Alma-Tadema, Sir Lawrence
b.Jan. 8, 1836, Dronrijp, Netherlands.
d.June 25, 1912, Wiesbaden, Germany.
Painter and designer of Dutch birth. The son of a notary, Alma-Tadema demonstrated an early artistic ability. In 1852 he entered the Antwerp Academy, where he studied under Gustaf, Baron Wappers, and Nicaise de Keyser. An important influence at this time was Louis De Taye, Professor of Archaeology at the academy and a practising artist. Alma-Tadema lived and worked with De Taye from 1857 to 1859 and was encouraged by him to depict subjects from the early history of France and Belgium. This taste for historical themes increased when Alma-Tadema entered Baron Henri Leys studio in 1859 and began assisting him with his monumental frescoes for the Antwerp Town Hall. While in Leys studio, Alma-Tadema produced several major paintings, for example the Education of the Children of Clovis (1861; ex-Sir John Pender priv. col., see Zimmern, p. 3) and Venantius Fortunatus Reading his Poems to Radagonda (1862; Dordrecht, Dordrechts Mus.), which are characterized by their obscure Merovingian subject-matter, rather sombre colouring and close attention to detail. Related Paintings of Alma-Tadema, Sir Lawrence :. | Frederic Leighton (mk23) | Resting (mk23) | Interrupted (mk23) | Portrait of Ignacy Jan Paderewski (mk23) | Catullus at Lesbia's (mk23) |
Related Artists:Francis Picabia
French Dadaist/Surrealist Painter
was a well-known painter and poet born of a French mother and a Spanish-Cuban father who was an attach?? at the Cuban legation in Paris, France. Born in Paris and financially independent, he studied under Fernand Cormon and other at the Ecole des Arts Decoratifs in the late 1890s. In the beginning of his own career, from 1903 to 1908, he was influenced by the impressionist paintings of Alfred Sisley. From 1909, he came under the influence of the cubists and the Golden Section (Section d'Or). The same year, he married Gabrielle Buffe. Around 1911 he joined the Puteaux Group, which met at the studio of Jacques Villon in the village of Puteaux. There he became friends with artist Marcel Duchamp and close friends with Guillaume Apollinaire. Other group members included Albert Gleizes, Roger de La Fresnaye, Fernand Leger and Jean Metzinger. In 1913 Picabia was the only member of the Cubist group to personally attend the Armory Show, and Alfred Stieglitz gave him a solo exhibition at his gallery 291. From 1913 to 1915 Picabia traveled to New York City several times and took active part in the avant-garde movements, introducing modern art to America. These years can be characterized as Picabia's proto-Dada period, consisting mainly of his portraits mecaniques. Later, in 1916, while in Barcelona he started his well-known Dada periodical 391, modeled on Stieglitz's own periodical. He continued the periodical with the help of Duchamp in America. Picabia continued his involvement in the Dada movement through 1919 in Zurich and Paris, before breaking away from it after developing an interest in Surrealist art. (See Cannibale, 1921.) He denounced Dada in 1921, and issued a personal attack against Breton in the final issue of 391, in 1924. The same year, he put in an appearance in the Rene Clair surrealist film Entr'acte, firing a cannon from a rooftop.MONNOYER, Jean-Baptiste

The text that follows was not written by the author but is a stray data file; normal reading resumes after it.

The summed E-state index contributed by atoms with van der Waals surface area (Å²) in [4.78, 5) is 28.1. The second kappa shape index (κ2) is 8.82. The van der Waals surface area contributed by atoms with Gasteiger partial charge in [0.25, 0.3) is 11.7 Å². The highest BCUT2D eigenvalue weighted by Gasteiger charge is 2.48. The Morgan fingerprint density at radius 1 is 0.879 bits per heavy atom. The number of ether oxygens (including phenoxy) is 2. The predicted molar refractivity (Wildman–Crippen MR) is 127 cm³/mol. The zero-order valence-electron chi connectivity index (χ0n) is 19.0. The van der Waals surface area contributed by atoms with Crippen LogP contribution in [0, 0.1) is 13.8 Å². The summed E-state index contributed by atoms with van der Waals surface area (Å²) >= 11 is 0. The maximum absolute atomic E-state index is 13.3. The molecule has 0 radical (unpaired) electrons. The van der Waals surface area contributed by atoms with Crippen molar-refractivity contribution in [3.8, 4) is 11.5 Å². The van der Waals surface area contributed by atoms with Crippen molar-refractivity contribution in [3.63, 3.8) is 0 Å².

French Baroque Era Painter, ca.1634-1699BRIL, Paul
Flemish Baroque Era Painter, ca.1554-1626
Painter, printmaker and draughtsman, brother of Matthijs Bril. According to van Mander, Paul studied in Antwerp with Damiaan Wortelmans (1545-after 1588/9) before travelling to Rome, via Lyon, c. 1574, to join his brother, whom, according to Baglione, he assisted on Vatican commissions after 1576. However, no document places Paul in Rome before 1582, and in any case Matthijs was probably not there until c. 1575. Paul's first known independent works are monumental frescoes dating from the late 1580s. They include a dramatic rendering of Jonah and the Whale (1588) in the Scala Santa in the Vatican (based on a drawing by Matthijs; Paris, Louvre) and a series of landscape lunettes (c. 1589) in the Lateran Palace.